Republicans “get” transportation. They need to “get” other things too.
At the meeting of the 41st LD Democrats last night, Rep. Judy Clibborn, state house transportation leader, discussed the gas tax, tolling I-90, and auto tab fees. She said that the gas tax will be raised maybe $0.10, and eventually I-90 and other roads will have some sort of tolling.
I asked: but will Republicans in the state senate support a tax hike and tolling? Yes, she explained, the Republicans “get” transportation because many of their districts are in eastern Washington and the farmers need roads to transport their goods. Similarly, business interests realize that without intelligent management of congestion around Seattle, freight won’t move.
Though Republicans get transportation, they don’t yet get the need for public transportation and may oppose car tab fees and other ways to pay for transit. They like cars but not so much trains and buses. The state constitution specifies that gas taxes can only be used for roads and auto ferries, not for public transit.
Similarly, Republicans don’t seem to get the need for public education and public health care. Without educated citizenry, companies will not be able to compete. At best, Wall Street firms will prosper as jobs and profits are offshored, and foreign workers take over high tech jobs here. Our competing nations overseas have well-funded public schools. (More on this in a separate article soon.)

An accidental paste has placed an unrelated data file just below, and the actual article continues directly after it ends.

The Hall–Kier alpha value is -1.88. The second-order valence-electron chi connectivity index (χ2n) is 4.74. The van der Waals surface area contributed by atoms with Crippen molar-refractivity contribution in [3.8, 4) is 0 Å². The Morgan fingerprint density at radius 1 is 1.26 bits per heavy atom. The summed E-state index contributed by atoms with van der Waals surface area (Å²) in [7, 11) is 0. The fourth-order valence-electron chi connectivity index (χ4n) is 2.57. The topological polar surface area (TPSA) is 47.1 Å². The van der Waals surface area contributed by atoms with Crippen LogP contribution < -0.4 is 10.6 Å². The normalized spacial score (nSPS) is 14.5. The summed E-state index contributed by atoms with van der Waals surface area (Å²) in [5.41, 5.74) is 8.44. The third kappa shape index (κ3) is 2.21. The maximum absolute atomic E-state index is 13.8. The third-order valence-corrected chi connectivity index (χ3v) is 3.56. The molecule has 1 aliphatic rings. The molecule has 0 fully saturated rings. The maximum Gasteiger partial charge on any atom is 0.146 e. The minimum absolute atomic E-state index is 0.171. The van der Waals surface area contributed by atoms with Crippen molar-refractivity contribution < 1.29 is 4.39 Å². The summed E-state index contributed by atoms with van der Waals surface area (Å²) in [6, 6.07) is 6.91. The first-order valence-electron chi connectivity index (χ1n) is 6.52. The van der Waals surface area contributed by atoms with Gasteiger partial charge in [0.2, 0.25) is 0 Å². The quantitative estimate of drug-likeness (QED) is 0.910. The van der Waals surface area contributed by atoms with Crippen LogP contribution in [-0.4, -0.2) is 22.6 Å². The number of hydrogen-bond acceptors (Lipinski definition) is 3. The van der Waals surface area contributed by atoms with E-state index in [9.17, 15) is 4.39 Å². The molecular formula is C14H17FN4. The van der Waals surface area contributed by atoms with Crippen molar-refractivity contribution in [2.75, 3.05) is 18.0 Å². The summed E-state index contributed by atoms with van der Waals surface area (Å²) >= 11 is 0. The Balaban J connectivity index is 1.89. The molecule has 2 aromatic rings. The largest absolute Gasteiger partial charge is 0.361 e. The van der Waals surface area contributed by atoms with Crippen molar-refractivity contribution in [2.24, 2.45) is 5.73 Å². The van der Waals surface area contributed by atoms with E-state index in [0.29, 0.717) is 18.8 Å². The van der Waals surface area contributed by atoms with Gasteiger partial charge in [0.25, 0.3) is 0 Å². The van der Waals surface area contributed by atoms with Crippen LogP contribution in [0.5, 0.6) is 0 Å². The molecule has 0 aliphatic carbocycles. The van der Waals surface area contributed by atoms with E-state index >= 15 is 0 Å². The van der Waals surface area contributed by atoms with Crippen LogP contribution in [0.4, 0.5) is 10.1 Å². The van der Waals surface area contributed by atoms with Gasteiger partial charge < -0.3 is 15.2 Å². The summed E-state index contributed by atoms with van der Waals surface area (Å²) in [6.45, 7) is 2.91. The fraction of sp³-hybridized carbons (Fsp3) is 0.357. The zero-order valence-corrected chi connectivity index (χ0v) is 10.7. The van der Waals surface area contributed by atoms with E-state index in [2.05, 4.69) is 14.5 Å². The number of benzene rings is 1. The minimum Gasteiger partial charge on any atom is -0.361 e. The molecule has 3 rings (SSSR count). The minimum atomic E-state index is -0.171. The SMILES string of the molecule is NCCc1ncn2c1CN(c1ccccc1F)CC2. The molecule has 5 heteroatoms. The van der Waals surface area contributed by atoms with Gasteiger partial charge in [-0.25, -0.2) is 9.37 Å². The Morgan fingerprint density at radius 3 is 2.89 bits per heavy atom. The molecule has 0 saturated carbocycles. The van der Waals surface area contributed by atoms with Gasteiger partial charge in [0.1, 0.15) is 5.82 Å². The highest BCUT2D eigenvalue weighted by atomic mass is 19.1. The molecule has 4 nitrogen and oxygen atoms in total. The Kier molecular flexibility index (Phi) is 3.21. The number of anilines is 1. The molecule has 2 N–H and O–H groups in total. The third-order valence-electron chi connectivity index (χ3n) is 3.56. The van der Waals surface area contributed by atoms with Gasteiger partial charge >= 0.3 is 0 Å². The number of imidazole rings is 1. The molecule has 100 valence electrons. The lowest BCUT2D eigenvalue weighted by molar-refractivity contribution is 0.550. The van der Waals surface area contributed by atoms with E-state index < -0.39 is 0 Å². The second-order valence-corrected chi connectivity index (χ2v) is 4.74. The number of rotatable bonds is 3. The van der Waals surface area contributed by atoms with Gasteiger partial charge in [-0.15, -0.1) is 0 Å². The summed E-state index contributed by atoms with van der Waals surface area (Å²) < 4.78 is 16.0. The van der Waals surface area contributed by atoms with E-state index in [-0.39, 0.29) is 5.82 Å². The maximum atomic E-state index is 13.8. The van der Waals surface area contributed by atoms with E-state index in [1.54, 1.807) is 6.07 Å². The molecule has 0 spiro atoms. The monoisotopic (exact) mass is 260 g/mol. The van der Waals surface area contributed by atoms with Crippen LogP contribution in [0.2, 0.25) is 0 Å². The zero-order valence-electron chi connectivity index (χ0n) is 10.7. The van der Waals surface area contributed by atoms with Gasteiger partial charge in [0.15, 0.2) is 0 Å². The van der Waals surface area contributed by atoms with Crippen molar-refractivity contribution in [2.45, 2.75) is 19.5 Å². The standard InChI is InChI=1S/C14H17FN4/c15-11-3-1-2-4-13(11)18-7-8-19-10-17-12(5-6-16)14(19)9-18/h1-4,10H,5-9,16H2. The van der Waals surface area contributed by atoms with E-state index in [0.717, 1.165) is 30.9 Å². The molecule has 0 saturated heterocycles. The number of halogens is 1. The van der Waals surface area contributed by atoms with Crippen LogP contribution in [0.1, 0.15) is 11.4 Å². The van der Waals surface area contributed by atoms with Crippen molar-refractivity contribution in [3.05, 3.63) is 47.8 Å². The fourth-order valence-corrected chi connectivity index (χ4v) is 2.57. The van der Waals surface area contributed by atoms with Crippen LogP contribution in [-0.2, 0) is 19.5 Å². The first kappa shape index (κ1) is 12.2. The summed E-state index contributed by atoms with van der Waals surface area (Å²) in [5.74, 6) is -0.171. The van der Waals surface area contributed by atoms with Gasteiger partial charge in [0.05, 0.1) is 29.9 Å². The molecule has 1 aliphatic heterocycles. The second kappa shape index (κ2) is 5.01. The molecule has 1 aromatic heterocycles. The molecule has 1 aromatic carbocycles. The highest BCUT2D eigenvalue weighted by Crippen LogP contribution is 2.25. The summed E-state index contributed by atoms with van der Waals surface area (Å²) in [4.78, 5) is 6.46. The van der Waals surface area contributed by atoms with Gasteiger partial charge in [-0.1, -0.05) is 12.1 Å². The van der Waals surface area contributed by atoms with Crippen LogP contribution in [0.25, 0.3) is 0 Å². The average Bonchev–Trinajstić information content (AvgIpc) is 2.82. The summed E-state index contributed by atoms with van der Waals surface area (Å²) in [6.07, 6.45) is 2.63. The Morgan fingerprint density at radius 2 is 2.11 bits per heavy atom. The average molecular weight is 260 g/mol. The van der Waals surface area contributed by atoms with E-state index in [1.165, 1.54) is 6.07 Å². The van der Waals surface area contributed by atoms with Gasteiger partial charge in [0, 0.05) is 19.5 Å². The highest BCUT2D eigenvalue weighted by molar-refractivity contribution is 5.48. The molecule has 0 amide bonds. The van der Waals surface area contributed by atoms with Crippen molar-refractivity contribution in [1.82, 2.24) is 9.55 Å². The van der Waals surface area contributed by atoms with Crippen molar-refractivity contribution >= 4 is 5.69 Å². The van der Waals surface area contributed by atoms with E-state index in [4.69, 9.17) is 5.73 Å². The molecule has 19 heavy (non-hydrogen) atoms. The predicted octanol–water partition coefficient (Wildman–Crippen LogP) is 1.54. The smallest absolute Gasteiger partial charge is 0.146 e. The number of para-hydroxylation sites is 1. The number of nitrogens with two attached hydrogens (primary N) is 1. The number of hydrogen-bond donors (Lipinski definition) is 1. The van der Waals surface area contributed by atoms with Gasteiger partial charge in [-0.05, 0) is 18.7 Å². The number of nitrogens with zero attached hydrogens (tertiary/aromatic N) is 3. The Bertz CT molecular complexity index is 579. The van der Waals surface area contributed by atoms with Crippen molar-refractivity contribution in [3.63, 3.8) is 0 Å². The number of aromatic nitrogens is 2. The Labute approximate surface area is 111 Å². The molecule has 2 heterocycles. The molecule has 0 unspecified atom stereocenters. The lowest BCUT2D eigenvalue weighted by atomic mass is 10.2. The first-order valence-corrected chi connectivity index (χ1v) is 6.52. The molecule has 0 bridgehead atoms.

Likewise, if people have no medical care and if mentally ill people are wandering the streets, with easy access to guns, life will suck for many of us. Republicans don’t get the need for gun control.
Republican policies promoting low taxation, deregulation and few government services lead to uneducated workers, crowded roads, dirty air, sick citizens and increasing concentration of wealth. The public needs to realize that low taxes and our regressive tax system are not in the interest of the vast majority of citizens. I sure wish our political leaders (Gov. Gregoire, Gov. Inslee, and other lawmakers) would take a lead in educating the public about this.
Clibborn also discussed efforts to stop the competition between the Port of Seattle and the Port of Tacoma. (Sounds a bit like price fixing, but it makes sense.)
Before I-90 can be tolled the state will need to get federal approval, since I-90 is an interstate. Such approval is probably forthcoming.